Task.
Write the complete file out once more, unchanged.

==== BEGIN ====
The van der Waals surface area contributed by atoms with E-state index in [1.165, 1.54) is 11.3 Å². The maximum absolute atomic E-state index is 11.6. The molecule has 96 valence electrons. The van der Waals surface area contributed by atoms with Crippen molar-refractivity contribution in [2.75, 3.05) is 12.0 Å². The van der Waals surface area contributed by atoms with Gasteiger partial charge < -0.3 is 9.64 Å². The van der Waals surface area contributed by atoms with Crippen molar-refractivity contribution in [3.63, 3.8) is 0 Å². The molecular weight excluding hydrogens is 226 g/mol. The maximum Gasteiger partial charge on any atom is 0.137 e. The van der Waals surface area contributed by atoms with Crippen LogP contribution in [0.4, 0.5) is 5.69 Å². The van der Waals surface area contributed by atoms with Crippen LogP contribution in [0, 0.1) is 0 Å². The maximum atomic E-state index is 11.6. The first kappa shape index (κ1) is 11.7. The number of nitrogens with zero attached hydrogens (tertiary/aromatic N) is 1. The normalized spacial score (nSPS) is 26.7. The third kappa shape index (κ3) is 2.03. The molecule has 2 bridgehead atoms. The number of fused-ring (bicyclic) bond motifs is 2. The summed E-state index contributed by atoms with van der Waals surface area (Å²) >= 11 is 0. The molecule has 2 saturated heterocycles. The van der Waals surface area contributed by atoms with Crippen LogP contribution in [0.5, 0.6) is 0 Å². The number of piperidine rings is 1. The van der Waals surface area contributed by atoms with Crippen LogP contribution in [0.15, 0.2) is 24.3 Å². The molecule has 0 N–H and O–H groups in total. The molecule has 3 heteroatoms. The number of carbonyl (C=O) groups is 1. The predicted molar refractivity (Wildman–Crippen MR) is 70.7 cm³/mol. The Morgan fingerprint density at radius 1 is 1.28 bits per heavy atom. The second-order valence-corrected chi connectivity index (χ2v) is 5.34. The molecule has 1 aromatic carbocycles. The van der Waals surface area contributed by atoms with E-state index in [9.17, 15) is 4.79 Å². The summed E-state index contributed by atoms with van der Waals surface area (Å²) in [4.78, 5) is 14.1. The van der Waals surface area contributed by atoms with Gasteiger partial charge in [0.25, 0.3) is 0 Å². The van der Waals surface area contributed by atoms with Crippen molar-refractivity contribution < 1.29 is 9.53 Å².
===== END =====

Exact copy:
The van der Waals surface area contributed by atoms with E-state index in [1.165, 1.54) is 11.3 Å². The maximum absolute atomic E-state index is 11.6. The molecule has 96 valence electrons. The van der Waals surface area contributed by atoms with Crippen molar-refractivity contribution in [2.75, 3.05) is 12.0 Å². The van der Waals surface area contributed by atoms with Gasteiger partial charge < -0.3 is 9.64 Å². The van der Waals surface area contributed by atoms with Crippen molar-refractivity contribution in [3.63, 3.8) is 0 Å². The molecular weight excluding hydrogens is 226 g/mol. The maximum Gasteiger partial charge on any atom is 0.137 e. The van der Waals surface area contributed by atoms with Crippen LogP contribution in [0.4, 0.5) is 5.69 Å². The van der Waals surface area contributed by atoms with Crippen LogP contribution in [0, 0.1) is 0 Å². The maximum atomic E-state index is 11.6. The first kappa shape index (κ1) is 11.7. The number of nitrogens with zero attached hydrogens (tertiary/aromatic N) is 1. The normalized spacial score (nSPS) is 26.7. The third kappa shape index (κ3) is 2.03. The molecule has 2 bridgehead atoms. The number of fused-ring (bicyclic) bond motifs is 2. The summed E-state index contributed by atoms with van der Waals surface area (Å²) >= 11 is 0. The molecule has 2 saturated heterocycles. The van der Waals surface area contributed by atoms with Crippen LogP contribution in [0.5, 0.6) is 0 Å². The number of piperidine rings is 1. The van der Waals surface area contributed by atoms with Crippen LogP contribution in [0.15, 0.2) is 24.3 Å². The molecule has 0 N–H and O–H groups in total. The molecule has 3 heteroatoms. The number of carbonyl (C=O) groups is 1. The predicted molar refractivity (Wildman–Crippen MR) is 70.7 cm³/mol. The Morgan fingerprint density at radius 1 is 1.28 bits per heavy atom. The second-order valence-corrected chi connectivity index (χ2v) is 5.34. The molecule has 1 aromatic carbocycles. The van der Waals surface area contributed by atoms with E-state index in [9.17, 15) is 4.79 Å². The summed E-state index contributed by atoms with van der Waals surface area (Å²) in [4.78, 5) is 14.1. The van der Waals surface area contributed by atoms with Gasteiger partial charge in [0.25, 0.3) is 0 Å². The van der Waals surface area contributed by atoms with Crippen molar-refractivity contribution < 1.29 is 9.53 Å².